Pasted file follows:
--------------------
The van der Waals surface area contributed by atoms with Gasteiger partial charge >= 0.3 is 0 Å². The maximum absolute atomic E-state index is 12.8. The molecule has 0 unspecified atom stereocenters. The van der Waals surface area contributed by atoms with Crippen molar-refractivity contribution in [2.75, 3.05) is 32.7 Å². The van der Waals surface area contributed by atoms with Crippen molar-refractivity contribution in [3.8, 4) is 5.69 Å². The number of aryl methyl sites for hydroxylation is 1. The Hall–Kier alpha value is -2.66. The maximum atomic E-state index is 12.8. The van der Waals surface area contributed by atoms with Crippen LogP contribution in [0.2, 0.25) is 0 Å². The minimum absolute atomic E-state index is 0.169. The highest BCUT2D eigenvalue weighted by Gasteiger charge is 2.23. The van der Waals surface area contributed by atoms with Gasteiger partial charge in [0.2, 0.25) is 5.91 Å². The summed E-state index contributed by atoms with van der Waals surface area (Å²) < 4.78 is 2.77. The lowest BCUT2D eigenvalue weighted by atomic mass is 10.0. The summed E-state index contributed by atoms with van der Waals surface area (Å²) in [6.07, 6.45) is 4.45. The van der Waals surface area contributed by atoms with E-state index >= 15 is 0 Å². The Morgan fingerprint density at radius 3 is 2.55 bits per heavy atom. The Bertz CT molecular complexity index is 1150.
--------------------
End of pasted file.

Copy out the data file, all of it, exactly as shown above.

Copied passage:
The van der Waals surface area contributed by atoms with Gasteiger partial charge >= 0.3 is 0 Å². The maximum absolute atomic E-state index is 12.8. The molecule has 0 unspecified atom stereocenters. The van der Waals surface area contributed by atoms with Crippen molar-refractivity contribution in [2.75, 3.05) is 32.7 Å². The van der Waals surface area contributed by atoms with Crippen molar-refractivity contribution in [3.8, 4) is 5.69 Å². The number of aryl methyl sites for hydroxylation is 1. The Hall–Kier alpha value is -2.66. The maximum atomic E-state index is 12.8. The van der Waals surface area contributed by atoms with Crippen LogP contribution in [0.2, 0.25) is 0 Å². The minimum absolute atomic E-state index is 0.169. The highest BCUT2D eigenvalue weighted by Gasteiger charge is 2.23. The van der Waals surface area contributed by atoms with Gasteiger partial charge in [0.2, 0.25) is 5.91 Å². The summed E-state index contributed by atoms with van der Waals surface area (Å²) < 4.78 is 2.77. The lowest BCUT2D eigenvalue weighted by atomic mass is 10.0. The summed E-state index contributed by atoms with van der Waals surface area (Å²) in [6.07, 6.45) is 4.45. The van der Waals surface area contributed by atoms with E-state index >= 15 is 0 Å². The Morgan fingerprint density at radius 3 is 2.55 bits per heavy atom. The Bertz CT molecular complexity index is 1150.